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Other titles in the Bedford Series in History & Culture series:
Slave Revolution in the Caribbean, 1789-1804: A Brief History with Documents (Bedford Series in History and Culture)by Laurent Dubois
Synopses & Reviews
This volume details the first slave rebellion to have a successful outcome, leading to the establishment of Haiti as a free black republic and paving the way for the emancipation of slaves in the rest of the French Empire and the world. Incited by the French Revolution, the enslaved inhabitants of the French Caribbean began a series of revolts, and in 1791 plantation workers in Haiti, then known as Saint-Domingue, overwhelmed their planter owners and began to take control of the island. They achieved emancipation in 1794, and after successfully opposing Napoleonic forces eight years later, emerged as part of an independent nation in 1804. A broad selection of documents, all newly translated by the authors, is contextualized by a thorough introduction considering the very latest scholarship. Laurent Dubois and John D. Garrigus clarify for students the complex political, economic, and racial issues surrounding the revolution and its reverberations worldwide. Useful pedagogical tools include maps, illustrations, a chronology, and a selected bibliography.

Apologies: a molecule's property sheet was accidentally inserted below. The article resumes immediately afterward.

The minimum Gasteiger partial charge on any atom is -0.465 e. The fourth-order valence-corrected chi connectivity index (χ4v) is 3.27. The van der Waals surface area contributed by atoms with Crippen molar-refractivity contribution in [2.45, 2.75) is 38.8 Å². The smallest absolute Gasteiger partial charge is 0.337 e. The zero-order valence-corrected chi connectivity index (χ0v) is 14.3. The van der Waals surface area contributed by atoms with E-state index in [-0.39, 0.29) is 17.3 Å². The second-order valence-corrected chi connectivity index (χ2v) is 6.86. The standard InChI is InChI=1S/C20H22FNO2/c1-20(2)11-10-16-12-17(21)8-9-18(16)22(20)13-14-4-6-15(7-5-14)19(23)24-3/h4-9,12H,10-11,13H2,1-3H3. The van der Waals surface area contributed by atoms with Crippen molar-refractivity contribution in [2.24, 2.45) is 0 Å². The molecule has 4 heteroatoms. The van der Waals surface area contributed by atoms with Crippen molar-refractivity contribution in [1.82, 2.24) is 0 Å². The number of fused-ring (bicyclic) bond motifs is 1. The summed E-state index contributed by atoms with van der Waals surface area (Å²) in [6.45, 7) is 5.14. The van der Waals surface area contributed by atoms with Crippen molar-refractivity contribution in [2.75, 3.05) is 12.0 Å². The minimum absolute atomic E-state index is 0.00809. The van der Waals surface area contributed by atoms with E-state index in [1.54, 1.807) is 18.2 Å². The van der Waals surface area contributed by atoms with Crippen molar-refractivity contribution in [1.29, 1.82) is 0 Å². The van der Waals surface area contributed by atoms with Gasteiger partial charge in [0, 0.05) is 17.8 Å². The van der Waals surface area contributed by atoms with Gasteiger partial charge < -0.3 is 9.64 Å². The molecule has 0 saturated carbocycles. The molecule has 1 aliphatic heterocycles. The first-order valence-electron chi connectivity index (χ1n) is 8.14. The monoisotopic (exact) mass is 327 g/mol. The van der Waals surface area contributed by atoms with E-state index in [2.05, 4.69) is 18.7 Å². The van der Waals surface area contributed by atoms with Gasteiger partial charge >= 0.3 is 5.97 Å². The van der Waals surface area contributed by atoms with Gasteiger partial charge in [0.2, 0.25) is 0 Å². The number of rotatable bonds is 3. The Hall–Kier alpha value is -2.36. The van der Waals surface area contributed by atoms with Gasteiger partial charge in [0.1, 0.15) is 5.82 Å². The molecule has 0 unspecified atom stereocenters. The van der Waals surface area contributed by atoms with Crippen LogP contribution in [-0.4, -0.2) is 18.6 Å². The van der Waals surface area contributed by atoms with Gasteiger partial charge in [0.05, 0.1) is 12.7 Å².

About the Author
LAURENT DUBOIS (Ph.D., University of Michigan) is associate professor of history at Michigan State University. His book A Colony of Citizens: Revolution and Slave Emancipation in the French Caribbean, 1787-1804 (2004) won the American Historical Association Prize in Atlantic History and the John Edwin Fagg Award. He is also the author of Avengers of the New World: The Story of the Haitian Revolution (2004), which was a Christian Science Monitor Noteworthy Book of 2004 and a Los Angeles Times Best Book of 2004, and Les esclaves de la République: l'histoire oubliée de la première emancipation, 1787-1794 (1998).
John D. Garrigus (PhD, Johns Hopkins University) is Associate Professor of History and Advisor, Transatlantic History PhD Program, at the University of Texas at Arlington. A former Chateaubriand Fellow and Fulbright Scholar, he has published on pre-revolutionary Haiti in Americas, French Historical Studies, Slavery & Abolition, and the Journal of Caribbean History. He is currently working on a book on Saint-Domingue's free people of color.
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